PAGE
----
Eva vs. Goliath

Eva Rowe was a wild child from a mobile home in the Louisiana woods until March 23, 2005, when her parents were killed in a refinery explosion in Texas City. Then she became a wild child with a fancy house in Beaumont and a dogged crusader who forced BP to own up to the truth about what happened that day.
Photograph by Jeff Wilson

John Browne of Madingley, the once hailed and now semi-disgraced former chief of BP, could have saved himself a lot of trouble if he had bothered to educate himself in the folkways of southeast Texas and neighboring Louisiana before purchasing the refinery that exploded to such devastating effect on March 23, 2005. His resignation this past May occurred after a British tabloid threatened to reveal details of some possible business improprieties committed on behalf of the man who was then Lord Browne’s lover. But the real scandal was that 15 people died and 170 were injured in the explosion at his Texas City plant, allegedly the result of major company-mandated budget cuts that turned the refinery into a death trap. This fact might have been lost in all the hoo-ha of outing a closeted gay CEO, but there are at least two people on this side of the Atlantic who want to make sure Lord Browne never gets a good night’s sleep, unless it is eternal: Eva Rowe, who hails from Hornbeck, Louisiana—population 435, just across the Texas state line—and her Beaumont attorney, Brent “Coondog” Coon. Any Texan who saw these two coming would probably have known to get out of the way, and quickly, but Lord Browne was not from these parts.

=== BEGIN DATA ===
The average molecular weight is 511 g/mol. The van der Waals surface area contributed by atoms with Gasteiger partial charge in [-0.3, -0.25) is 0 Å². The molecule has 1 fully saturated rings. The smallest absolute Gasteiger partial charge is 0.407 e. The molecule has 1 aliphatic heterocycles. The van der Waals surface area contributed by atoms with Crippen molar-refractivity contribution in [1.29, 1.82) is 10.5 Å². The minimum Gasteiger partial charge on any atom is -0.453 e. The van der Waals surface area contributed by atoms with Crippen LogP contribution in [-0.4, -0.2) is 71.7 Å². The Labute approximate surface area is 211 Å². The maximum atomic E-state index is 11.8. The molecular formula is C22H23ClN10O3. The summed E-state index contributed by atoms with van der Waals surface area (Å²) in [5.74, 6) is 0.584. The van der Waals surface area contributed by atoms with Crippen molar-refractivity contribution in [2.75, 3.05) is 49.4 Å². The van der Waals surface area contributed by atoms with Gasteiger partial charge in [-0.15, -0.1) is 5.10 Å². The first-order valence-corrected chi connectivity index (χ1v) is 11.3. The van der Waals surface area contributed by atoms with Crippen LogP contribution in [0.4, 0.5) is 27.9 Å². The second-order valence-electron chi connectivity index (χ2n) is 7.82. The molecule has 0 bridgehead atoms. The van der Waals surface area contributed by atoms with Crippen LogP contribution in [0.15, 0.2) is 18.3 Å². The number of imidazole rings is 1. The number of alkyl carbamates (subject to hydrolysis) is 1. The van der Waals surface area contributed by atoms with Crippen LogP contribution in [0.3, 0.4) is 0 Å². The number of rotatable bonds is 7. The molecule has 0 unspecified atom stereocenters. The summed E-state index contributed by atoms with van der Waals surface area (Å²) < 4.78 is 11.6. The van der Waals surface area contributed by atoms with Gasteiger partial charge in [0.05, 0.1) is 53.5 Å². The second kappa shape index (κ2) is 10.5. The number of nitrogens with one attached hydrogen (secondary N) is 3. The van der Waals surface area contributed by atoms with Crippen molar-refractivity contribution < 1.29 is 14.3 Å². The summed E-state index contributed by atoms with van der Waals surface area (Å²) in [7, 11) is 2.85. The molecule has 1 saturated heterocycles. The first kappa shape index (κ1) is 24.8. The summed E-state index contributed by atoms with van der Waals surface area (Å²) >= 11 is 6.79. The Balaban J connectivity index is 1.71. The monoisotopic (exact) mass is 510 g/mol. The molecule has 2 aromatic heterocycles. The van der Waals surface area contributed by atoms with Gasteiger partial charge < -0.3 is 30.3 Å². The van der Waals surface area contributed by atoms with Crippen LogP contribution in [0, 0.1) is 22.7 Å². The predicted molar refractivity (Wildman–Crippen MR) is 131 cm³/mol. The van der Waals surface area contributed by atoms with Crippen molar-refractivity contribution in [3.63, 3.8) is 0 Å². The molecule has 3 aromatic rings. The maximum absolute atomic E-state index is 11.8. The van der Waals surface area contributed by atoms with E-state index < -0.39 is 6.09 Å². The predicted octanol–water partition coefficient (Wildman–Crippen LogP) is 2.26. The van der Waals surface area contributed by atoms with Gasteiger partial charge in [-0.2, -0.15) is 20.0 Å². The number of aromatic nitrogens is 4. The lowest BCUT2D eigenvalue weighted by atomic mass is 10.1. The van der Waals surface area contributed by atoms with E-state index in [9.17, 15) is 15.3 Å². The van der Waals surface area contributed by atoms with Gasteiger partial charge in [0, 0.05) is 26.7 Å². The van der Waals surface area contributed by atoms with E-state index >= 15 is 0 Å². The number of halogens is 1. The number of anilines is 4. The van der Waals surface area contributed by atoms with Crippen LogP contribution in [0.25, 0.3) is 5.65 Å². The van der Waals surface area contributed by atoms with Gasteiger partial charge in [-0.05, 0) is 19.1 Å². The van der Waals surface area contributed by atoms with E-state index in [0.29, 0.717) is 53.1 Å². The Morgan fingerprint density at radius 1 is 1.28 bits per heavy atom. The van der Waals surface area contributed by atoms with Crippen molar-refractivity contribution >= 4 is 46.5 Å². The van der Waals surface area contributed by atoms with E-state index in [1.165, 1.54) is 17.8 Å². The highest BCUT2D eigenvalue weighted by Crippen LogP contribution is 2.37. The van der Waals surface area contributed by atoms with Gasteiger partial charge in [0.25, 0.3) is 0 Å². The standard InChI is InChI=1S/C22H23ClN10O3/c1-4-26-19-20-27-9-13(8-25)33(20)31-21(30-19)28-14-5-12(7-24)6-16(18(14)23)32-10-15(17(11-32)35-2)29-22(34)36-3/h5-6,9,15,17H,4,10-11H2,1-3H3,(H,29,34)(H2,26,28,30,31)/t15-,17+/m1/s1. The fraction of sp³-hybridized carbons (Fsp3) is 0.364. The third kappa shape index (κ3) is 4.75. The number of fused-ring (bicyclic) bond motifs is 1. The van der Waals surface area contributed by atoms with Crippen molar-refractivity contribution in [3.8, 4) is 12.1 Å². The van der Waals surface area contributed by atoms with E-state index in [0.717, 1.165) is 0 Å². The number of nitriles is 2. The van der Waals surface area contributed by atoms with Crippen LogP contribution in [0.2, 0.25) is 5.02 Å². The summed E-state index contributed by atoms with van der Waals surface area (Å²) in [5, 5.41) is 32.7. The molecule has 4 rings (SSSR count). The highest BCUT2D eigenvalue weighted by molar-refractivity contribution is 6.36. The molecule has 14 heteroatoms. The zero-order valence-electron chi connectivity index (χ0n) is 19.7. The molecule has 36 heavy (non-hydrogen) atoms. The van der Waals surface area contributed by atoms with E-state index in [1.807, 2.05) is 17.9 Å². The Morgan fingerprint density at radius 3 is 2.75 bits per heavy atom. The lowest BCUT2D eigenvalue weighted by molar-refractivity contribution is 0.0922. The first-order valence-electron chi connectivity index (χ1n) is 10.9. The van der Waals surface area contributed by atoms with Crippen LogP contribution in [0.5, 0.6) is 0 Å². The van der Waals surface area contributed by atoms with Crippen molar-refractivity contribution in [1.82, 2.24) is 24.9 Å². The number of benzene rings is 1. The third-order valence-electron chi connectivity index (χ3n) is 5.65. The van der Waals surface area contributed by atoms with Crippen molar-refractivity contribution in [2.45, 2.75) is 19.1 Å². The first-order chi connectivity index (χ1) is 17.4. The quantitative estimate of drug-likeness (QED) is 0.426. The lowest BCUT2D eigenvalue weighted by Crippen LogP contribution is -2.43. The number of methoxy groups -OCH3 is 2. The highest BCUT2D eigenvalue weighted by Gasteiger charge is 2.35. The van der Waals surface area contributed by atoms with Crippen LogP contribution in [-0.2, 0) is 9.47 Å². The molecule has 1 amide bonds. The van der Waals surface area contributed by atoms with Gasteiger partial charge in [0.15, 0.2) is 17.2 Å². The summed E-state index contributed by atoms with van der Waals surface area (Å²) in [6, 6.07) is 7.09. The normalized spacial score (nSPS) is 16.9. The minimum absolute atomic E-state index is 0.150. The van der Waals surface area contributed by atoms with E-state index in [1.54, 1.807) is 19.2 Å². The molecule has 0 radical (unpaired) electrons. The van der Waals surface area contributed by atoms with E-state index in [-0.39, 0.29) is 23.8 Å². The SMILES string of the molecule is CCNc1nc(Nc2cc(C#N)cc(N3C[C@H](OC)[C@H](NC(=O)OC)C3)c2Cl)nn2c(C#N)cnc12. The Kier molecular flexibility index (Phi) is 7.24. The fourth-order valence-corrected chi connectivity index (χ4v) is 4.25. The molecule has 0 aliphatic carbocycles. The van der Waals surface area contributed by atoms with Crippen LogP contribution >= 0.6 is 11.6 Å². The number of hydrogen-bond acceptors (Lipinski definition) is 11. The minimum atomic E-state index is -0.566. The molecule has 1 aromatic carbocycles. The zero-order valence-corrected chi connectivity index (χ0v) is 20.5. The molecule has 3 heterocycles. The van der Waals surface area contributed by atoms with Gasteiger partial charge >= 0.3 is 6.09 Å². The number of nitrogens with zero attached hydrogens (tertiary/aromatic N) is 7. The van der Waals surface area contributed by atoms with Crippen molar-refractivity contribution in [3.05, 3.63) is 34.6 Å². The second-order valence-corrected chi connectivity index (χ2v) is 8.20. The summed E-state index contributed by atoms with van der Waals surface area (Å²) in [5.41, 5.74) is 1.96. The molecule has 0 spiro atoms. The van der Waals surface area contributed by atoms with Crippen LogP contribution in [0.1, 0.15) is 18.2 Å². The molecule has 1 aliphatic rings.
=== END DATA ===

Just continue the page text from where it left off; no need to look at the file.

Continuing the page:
Eva’s parents, James and Linda Rowe, were two of the fifteen people killed in the explosion at the Texas City BP plant. While other families took generous settlements and returned to their lives, 22-year-old Eva, with more than a little help and encouragement from her attorney, refused to settle her case until November of last year,

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